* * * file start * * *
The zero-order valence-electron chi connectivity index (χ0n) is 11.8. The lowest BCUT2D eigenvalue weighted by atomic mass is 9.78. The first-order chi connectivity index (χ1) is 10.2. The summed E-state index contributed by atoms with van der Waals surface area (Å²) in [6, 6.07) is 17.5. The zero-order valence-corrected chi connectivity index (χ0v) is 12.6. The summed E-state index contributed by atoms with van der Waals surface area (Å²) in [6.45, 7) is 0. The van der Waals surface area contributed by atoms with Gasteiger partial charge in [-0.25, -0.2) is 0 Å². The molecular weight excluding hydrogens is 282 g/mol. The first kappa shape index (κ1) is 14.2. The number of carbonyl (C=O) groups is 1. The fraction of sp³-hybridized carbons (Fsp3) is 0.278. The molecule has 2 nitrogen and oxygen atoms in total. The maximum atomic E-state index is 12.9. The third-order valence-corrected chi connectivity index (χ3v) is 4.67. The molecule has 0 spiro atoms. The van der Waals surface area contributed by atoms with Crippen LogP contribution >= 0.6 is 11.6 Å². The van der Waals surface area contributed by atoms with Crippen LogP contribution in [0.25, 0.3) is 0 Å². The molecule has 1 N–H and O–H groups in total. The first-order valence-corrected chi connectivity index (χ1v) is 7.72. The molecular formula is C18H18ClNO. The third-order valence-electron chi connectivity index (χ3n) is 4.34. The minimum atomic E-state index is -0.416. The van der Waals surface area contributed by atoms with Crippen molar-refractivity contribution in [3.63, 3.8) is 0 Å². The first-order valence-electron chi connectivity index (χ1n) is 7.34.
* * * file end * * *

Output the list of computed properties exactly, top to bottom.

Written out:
The zero-order valence-electron chi connectivity index (χ0n) is 11.8. The lowest BCUT2D eigenvalue weighted by atomic mass is 9.78. The first-order chi connectivity index (χ1) is 10.2. The summed E-state index contributed by atoms with van der Waals surface area (Å²) in [6, 6.07) is 17.5. The zero-order valence-corrected chi connectivity index (χ0v) is 12.6. The summed E-state index contributed by atoms with van der Waals surface area (Å²) in [6.45, 7) is 0. The van der Waals surface area contributed by atoms with Gasteiger partial charge in [-0.25, -0.2) is 0 Å². The molecular weight excluding hydrogens is 282 g/mol. The first kappa shape index (κ1) is 14.2. The number of carbonyl (C=O) groups is 1. The fraction of sp³-hybridized carbons (Fsp3) is 0.278. The molecule has 2 nitrogen and oxygen atoms in total. The maximum atomic E-state index is 12.9. The third-order valence-corrected chi connectivity index (χ3v) is 4.67. The molecule has 0 spiro atoms. The van der Waals surface area contributed by atoms with Crippen LogP contribution >= 0.6 is 11.6 Å². The van der Waals surface area contributed by atoms with Crippen LogP contribution in [0.25, 0.3) is 0 Å². The molecule has 1 N–H and O–H groups in total. The first-order valence-corrected chi connectivity index (χ1v) is 7.72. The molecular formula is C18H18ClNO. The third-order valence-electron chi connectivity index (χ3n) is 4.34. The minimum atomic E-state index is -0.416. The van der Waals surface area contributed by atoms with Crippen molar-refractivity contribution in [3.63, 3.8) is 0 Å². The first-order valence-electron chi connectivity index (χ1n) is 7.34.